The start of the general synod of the Anglican Church on Saturday reminded me of the start of the Caulfield Cup on the same day – the key “contender” played up rather badly at the barrier!
Sydney’s Archbishop Peter Jensen is not the titular head of the Anglican Church in Australia, but he is its most influential figure, and if there is ever to be a breakaway movement, then it won’t succeed unless he leads it.
Peter Jensen and the Sydney Anglican Diocese have been warning for some time that unity within the worldwide church, and the church in Australia in particular, is at serious risk of collapsing.
The Primate, Brisbane’s Phillip Aspinall, had been hoping that the recent “agreement” with the United States Episcopal Church on the contentious issues of gay Bishops and same-s-x marriages would enable the general synod – which brings together the church’s 24 dioceses – to put on a show of unity and harmony.
He will be disappointed, if not frustrated. On the eve of the general synod, Archbishop Jensen, and the powerful Standing Committee of the Sydney Diocese, made it very clear they did not support the Primate’s assessment that the US church had complied with the demands placed on it by the worldwide Anglican communion over the two issues.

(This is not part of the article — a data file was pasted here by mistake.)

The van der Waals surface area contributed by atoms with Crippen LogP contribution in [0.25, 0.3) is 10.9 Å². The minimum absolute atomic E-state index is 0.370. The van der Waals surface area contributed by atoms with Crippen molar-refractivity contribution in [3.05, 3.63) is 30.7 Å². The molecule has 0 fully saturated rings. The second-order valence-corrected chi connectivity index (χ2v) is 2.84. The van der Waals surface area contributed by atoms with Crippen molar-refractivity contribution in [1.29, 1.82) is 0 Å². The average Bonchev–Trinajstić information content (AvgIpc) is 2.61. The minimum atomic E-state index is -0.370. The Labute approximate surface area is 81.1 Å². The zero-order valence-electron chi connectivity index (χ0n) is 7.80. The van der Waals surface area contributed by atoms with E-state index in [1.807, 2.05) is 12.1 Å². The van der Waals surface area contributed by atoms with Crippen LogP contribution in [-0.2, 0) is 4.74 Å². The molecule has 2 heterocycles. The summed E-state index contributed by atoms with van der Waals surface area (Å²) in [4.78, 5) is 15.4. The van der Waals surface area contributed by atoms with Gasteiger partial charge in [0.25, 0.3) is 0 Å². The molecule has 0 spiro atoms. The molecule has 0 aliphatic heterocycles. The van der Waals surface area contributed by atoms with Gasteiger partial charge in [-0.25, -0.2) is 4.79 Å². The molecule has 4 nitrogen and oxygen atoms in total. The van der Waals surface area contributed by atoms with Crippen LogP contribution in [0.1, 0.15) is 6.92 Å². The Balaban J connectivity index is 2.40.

The Sydney resolution, unsurprisingly, gave support to the view expressed by Peter Jensen that required Anglicans to “look steadfastly to a future in which the bonds of communion (within the worldwide church) have been permanently loosened”. To say that Peter Jensen is out of step with the Primate is an understatement.
The other vexed issue facing the Anglican Church in Australia – appointing women as Bishops – is unlikely to get much of as run at the general synod this week.
The recent decision by the church’s highest legal body to declare there is no obstacle in the church’s canons (laws) to women being appointed as Bishops effectively leaves it up to individual dioceses to decide whether or not to appoint them. There is no doubt several Dioceses, such as Melbourne and Perth, will appoint women to the church’s highest office when vacancies occur in the next year or so.
And when that happens, the rift with Sydney – which won’t even appoint women as priests – can only widen.
What leaders like Phillip Aspinall will be hoping is that Peter Jensen’s frequent references to the bonds “loosening” means that neither Sydney, nor the equally conservative, and growing, African Church, will formally sever their links with the Anglican communion.
But that is not a position they can count on with certainty.